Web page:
Abstract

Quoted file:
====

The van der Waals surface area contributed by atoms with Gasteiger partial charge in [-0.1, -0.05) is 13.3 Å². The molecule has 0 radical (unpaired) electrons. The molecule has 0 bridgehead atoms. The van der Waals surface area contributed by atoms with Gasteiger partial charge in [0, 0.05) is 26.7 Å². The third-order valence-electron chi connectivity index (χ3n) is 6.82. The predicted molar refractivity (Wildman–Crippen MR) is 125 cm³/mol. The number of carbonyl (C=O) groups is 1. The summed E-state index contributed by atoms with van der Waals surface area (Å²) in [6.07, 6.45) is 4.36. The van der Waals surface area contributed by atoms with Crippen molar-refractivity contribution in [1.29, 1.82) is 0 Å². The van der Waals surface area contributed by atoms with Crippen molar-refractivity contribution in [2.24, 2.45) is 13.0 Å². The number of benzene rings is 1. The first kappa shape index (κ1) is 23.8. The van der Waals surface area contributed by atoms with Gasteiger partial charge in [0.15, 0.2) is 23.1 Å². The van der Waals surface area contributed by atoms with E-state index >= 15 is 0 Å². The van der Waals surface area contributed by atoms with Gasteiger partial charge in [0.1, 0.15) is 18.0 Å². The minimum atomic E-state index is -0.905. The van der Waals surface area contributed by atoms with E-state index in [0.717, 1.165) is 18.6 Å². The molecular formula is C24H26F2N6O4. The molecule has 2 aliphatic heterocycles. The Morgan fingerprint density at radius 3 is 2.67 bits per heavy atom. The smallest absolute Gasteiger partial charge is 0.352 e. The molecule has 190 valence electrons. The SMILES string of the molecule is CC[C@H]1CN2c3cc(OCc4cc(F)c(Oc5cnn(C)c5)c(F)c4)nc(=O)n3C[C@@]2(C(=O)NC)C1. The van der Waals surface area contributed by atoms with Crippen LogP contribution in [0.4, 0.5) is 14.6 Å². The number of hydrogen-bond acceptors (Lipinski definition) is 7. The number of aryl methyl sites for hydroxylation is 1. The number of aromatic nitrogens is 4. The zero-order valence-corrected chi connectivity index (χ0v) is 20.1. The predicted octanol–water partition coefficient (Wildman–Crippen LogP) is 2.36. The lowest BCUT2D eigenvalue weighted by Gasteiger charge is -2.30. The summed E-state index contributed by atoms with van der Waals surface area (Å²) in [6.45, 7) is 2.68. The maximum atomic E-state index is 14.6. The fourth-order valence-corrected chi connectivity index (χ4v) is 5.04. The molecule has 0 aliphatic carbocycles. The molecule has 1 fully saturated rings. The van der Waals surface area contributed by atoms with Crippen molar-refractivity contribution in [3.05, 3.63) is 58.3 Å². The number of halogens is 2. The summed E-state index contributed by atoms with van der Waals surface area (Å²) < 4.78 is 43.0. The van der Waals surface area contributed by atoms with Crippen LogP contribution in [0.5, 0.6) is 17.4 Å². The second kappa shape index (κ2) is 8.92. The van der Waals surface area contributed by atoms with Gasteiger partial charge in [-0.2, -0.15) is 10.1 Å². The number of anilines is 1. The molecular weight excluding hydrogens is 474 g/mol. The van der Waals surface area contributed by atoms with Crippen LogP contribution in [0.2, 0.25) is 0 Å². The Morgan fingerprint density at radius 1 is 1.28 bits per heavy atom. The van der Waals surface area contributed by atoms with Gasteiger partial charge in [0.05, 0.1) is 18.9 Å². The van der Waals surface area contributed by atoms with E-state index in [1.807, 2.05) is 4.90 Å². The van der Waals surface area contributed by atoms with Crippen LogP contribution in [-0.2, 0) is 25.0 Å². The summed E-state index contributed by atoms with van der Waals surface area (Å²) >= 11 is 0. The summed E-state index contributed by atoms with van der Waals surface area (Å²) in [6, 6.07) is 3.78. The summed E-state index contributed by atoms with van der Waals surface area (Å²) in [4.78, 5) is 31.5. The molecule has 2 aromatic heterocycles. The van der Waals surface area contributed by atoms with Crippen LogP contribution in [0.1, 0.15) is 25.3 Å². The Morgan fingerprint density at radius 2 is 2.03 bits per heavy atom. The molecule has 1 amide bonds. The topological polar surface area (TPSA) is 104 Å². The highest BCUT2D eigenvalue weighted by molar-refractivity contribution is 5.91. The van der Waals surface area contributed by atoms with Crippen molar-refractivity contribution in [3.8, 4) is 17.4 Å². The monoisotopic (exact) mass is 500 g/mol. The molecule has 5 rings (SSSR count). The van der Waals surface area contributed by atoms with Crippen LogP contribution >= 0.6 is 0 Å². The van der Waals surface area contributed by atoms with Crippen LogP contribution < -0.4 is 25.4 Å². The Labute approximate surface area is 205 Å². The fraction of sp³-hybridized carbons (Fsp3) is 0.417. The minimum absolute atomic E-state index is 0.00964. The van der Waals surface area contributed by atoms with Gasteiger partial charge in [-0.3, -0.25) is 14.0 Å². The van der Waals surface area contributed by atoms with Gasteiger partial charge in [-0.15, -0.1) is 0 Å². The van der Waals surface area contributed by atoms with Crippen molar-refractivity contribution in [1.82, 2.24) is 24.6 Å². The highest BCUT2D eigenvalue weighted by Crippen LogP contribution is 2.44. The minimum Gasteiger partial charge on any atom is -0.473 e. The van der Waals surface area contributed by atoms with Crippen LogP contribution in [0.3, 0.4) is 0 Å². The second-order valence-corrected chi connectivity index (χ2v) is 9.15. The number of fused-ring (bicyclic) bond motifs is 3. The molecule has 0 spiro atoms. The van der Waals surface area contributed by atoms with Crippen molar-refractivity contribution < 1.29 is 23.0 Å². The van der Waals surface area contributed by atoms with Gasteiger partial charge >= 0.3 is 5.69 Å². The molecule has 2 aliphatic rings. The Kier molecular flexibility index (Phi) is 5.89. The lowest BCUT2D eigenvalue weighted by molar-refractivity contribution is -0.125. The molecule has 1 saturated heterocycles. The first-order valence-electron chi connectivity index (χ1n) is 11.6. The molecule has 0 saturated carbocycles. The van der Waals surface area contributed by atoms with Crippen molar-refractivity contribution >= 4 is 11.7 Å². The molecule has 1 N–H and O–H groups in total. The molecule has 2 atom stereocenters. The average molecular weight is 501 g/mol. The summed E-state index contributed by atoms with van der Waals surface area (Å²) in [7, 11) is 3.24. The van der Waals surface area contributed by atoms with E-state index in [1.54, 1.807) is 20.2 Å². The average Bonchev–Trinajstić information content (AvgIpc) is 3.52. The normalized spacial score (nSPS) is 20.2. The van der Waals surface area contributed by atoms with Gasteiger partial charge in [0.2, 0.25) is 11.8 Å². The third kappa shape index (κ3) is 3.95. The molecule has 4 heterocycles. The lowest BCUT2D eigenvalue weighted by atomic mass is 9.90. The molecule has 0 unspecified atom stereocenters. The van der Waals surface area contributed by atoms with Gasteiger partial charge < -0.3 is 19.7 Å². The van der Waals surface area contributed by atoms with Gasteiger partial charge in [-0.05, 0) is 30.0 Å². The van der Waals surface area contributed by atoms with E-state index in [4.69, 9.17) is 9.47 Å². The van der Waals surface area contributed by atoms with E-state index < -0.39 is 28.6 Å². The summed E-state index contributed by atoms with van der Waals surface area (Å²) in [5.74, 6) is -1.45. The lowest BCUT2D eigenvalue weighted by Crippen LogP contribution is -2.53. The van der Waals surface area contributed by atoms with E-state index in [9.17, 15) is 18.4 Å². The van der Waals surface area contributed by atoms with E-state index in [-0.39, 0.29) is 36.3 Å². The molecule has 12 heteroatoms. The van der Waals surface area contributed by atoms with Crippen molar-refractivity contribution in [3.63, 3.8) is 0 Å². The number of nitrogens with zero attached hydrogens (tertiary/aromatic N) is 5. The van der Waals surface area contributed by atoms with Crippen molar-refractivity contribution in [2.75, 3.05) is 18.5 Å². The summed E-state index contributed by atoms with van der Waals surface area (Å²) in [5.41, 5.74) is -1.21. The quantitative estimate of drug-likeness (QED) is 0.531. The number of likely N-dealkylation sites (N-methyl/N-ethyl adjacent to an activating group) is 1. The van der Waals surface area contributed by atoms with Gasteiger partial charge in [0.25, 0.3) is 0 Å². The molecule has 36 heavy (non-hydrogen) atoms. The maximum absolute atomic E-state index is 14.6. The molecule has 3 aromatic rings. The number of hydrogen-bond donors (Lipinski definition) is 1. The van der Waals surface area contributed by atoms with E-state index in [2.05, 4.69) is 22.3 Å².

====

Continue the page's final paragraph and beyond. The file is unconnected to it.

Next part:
Emplacement of glacial moraines normally results in obliteration of any older moraines deposited by less extensive glacial advances, a process we call “obliterative overlap.” A probability analysis of the likely impact of obliterative overlap on the completeness of the glacial record assumes that moraines were deposited at various distances from their glacial source areas randomly over time. Assuming randomness and obliterative overlap, after 10 glacial episodes, the most likely number of surviving moraines is only three. The record of the Pleistocene is in agreement with the probability analysis: the 10 glaciations during the past 0.9 m.y. inferred from the deep-sea record resulted in moraine sequences in which only two or three different-aged moraine belts can generally be distinguished.

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